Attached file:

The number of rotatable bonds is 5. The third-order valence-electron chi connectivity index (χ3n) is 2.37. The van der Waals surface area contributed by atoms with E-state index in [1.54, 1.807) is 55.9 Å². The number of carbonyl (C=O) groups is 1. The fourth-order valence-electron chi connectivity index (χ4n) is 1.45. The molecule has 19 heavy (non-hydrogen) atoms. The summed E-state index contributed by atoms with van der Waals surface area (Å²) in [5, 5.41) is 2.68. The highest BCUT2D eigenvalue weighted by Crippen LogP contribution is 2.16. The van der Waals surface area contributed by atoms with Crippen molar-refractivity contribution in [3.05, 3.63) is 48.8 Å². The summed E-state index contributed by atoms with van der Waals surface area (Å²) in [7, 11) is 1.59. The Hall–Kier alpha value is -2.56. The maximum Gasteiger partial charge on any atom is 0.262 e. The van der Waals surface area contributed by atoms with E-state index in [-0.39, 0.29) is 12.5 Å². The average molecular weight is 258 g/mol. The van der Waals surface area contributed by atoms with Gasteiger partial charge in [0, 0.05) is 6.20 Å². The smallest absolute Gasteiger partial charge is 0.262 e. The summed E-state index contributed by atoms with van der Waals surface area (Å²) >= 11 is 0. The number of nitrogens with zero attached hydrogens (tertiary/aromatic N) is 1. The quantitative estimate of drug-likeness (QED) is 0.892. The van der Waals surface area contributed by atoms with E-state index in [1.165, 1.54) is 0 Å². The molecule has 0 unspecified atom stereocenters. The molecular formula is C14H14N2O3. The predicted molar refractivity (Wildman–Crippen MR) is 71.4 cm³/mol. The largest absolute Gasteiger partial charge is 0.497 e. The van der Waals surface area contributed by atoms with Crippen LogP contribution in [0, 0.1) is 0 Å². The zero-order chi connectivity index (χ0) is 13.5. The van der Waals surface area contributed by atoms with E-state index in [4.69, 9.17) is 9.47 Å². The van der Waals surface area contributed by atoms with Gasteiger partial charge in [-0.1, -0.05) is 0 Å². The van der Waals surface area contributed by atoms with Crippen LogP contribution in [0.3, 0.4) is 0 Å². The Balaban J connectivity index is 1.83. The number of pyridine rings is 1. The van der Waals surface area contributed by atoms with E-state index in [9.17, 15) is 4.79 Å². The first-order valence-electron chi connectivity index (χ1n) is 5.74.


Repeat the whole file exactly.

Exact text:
The number of rotatable bonds is 5. The third-order valence-electron chi connectivity index (χ3n) is 2.37. The van der Waals surface area contributed by atoms with E-state index in [1.54, 1.807) is 55.9 Å². The number of carbonyl (C=O) groups is 1. The fourth-order valence-electron chi connectivity index (χ4n) is 1.45. The molecule has 19 heavy (non-hydrogen) atoms. The summed E-state index contributed by atoms with van der Waals surface area (Å²) in [5, 5.41) is 2.68. The highest BCUT2D eigenvalue weighted by Crippen LogP contribution is 2.16. The van der Waals surface area contributed by atoms with Crippen molar-refractivity contribution in [3.05, 3.63) is 48.8 Å². The summed E-state index contributed by atoms with van der Waals surface area (Å²) in [7, 11) is 1.59. The Hall–Kier alpha value is -2.56. The maximum Gasteiger partial charge on any atom is 0.262 e. The van der Waals surface area contributed by atoms with E-state index in [-0.39, 0.29) is 12.5 Å². The average molecular weight is 258 g/mol. The van der Waals surface area contributed by atoms with Gasteiger partial charge in [0, 0.05) is 6.20 Å². The smallest absolute Gasteiger partial charge is 0.262 e. The summed E-state index contributed by atoms with van der Waals surface area (Å²) >= 11 is 0. The number of nitrogens with zero attached hydrogens (tertiary/aromatic N) is 1. The quantitative estimate of drug-likeness (QED) is 0.892. The van der Waals surface area contributed by atoms with E-state index in [1.165, 1.54) is 0 Å². The molecule has 0 unspecified atom stereocenters. The molecular formula is C14H14N2O3. The predicted molar refractivity (Wildman–Crippen MR) is 71.4 cm³/mol. The largest absolute Gasteiger partial charge is 0.497 e. The van der Waals surface area contributed by atoms with Crippen LogP contribution in [0, 0.1) is 0 Å². The zero-order chi connectivity index (χ0) is 13.5. The van der Waals surface area contributed by atoms with E-state index in [4.69, 9.17) is 9.47 Å². The van der Waals surface area contributed by atoms with Gasteiger partial charge in [-0.1, -0.05) is 0 Å². The van der Waals surface area contributed by atoms with Crippen LogP contribution in [0.3, 0.4) is 0 Å². The Balaban J connectivity index is 1.83. The number of pyridine rings is 1. The van der Waals surface area contributed by atoms with E-state index in [9.17, 15) is 4.79 Å². The first-order valence-electron chi connectivity index (χ1n) is 5.74.